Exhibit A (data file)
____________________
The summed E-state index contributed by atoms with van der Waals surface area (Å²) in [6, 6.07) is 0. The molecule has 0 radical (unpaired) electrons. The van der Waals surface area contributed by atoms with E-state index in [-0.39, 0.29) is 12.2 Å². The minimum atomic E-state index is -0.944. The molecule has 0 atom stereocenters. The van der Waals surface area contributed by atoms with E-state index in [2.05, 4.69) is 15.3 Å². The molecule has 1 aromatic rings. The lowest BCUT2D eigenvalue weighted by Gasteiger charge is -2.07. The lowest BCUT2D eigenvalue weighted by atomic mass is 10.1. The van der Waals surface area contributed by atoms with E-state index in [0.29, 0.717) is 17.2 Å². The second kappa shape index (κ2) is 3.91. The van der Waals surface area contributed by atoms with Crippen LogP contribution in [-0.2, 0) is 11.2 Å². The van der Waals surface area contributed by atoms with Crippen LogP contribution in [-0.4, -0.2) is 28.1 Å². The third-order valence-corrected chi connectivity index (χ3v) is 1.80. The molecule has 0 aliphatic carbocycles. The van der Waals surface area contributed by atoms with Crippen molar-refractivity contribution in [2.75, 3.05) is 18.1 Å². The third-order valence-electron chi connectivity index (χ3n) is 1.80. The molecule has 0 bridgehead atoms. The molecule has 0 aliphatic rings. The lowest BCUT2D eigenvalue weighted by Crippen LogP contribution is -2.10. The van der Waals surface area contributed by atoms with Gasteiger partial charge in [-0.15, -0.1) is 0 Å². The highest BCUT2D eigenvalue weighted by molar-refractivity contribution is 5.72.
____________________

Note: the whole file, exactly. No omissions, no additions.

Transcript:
The summed E-state index contributed by atoms with van der Waals surface area (Å²) in [6, 6.07) is 0. The molecule has 0 radical (unpaired) electrons. The van der Waals surface area contributed by atoms with E-state index in [-0.39, 0.29) is 12.2 Å². The minimum atomic E-state index is -0.944. The molecule has 0 atom stereocenters. The van der Waals surface area contributed by atoms with E-state index in [2.05, 4.69) is 15.3 Å². The molecule has 1 aromatic rings. The lowest BCUT2D eigenvalue weighted by Gasteiger charge is -2.07. The lowest BCUT2D eigenvalue weighted by atomic mass is 10.1. The van der Waals surface area contributed by atoms with E-state index in [0.29, 0.717) is 17.2 Å². The second kappa shape index (κ2) is 3.91. The van der Waals surface area contributed by atoms with Crippen LogP contribution in [-0.2, 0) is 11.2 Å². The van der Waals surface area contributed by atoms with Crippen LogP contribution in [-0.4, -0.2) is 28.1 Å². The third-order valence-corrected chi connectivity index (χ3v) is 1.80. The molecule has 0 aliphatic carbocycles. The van der Waals surface area contributed by atoms with Crippen molar-refractivity contribution in [2.75, 3.05) is 18.1 Å². The third-order valence-electron chi connectivity index (χ3n) is 1.80. The molecule has 0 bridgehead atoms. The molecule has 0 aliphatic rings. The lowest BCUT2D eigenvalue weighted by Crippen LogP contribution is -2.10. The van der Waals surface area contributed by atoms with Gasteiger partial charge in [-0.15, -0.1) is 0 Å². The highest BCUT2D eigenvalue weighted by molar-refractivity contribution is 5.72.